The Centers for Disease Control and Prevention has drafted proposed guidelines for prescribing opioids to prevent addiction and overdoses. However, this could have a troubling impact on doctors in New Mexico and across the rest of the country, because some medical professionals believe that the guidelines make prescriptions a priority over patient treatment, which could lead to medical malpractice.
Doctors are working toward an environment of treatment that redefines and reclassifies chronic pain conditions based on body systems. Nearly 100 classifications for pain levels exist for the musculoskeletal system alone, and all of them could potentially lead to long-term treatment. The health care system uses a concept of medicating patients to prevent conditions that cause acute pain from progressing to the level of disability or chronic pain. However, the long-term prescribing of opioids could have a negative impact on some patients.
A CDC review of injury and death data indicates that hospital or doctor care is the third-biggest danger to patients. These cases include wrong diagnosis, failure to rescue, improper surgeries, wrong prescribing, infections acquired in hospitals and other forms of medical negligence, all of which the patients have no control over. Overdose on prescriptions is not even one of the top 15. However, the drafted CDC guidelines recommend that patients with non-traumatic acute pain only be prescribed a three-day supply or less of opioids, which may not meet the individual needs of some patients. Not providing them enough prescriptions to treat their individual condition based on behaviors or characteristics that are unrelated to them could be tantamount to malpractice.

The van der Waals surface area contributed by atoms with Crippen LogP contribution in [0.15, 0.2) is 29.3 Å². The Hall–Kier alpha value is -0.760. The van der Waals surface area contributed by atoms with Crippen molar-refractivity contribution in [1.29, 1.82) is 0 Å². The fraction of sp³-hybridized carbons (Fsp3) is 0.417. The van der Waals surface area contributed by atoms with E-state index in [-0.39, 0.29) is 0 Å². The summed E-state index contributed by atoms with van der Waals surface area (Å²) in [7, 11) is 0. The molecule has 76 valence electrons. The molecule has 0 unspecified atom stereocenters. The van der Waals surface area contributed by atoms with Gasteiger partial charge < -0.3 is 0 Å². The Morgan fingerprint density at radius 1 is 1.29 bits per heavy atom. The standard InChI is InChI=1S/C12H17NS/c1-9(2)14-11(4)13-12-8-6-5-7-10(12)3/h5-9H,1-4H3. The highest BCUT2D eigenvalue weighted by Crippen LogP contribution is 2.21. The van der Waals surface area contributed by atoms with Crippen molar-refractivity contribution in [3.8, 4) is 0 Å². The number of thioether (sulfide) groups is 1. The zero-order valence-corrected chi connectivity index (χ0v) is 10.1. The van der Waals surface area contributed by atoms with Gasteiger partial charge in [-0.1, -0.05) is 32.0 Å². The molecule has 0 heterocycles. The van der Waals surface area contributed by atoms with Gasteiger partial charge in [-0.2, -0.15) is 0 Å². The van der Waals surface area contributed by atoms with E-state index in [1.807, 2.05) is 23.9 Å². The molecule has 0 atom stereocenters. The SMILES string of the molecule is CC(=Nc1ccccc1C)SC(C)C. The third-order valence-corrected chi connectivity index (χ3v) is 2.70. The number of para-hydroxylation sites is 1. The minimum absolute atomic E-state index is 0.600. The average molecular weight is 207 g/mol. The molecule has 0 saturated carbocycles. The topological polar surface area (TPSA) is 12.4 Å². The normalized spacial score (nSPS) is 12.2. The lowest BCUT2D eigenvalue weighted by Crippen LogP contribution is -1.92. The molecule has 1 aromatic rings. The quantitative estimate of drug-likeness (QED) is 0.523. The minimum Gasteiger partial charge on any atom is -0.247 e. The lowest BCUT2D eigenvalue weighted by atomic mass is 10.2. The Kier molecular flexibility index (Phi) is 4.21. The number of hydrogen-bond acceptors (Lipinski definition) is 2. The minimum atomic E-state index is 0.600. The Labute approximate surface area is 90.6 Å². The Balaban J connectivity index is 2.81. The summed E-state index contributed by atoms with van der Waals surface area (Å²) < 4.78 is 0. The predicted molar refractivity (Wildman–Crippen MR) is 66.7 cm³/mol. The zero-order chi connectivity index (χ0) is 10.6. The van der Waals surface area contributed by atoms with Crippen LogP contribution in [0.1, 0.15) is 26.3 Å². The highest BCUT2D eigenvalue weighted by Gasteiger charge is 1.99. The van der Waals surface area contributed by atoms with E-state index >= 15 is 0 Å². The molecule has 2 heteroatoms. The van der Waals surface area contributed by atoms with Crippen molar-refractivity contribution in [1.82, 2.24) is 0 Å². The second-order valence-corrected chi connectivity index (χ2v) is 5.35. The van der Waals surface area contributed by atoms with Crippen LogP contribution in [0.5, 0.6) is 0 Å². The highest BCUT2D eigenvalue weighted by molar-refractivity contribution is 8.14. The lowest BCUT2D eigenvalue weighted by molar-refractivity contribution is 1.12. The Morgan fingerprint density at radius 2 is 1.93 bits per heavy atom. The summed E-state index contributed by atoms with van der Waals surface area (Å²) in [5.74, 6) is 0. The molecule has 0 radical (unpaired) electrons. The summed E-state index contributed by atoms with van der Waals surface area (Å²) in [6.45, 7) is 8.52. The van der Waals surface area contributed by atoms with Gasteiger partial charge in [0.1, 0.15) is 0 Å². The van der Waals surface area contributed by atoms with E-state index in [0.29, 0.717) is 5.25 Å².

Sometimes a medical mistake is made because test results get mixed up or are not properly translated, leading to the patient receiving an improper diagnosis and treatment. When negligence is involved in the cause of these types of medical errors, the patient might want to meet with an attorney to explore the legal remedies for seeking compensation that might be available.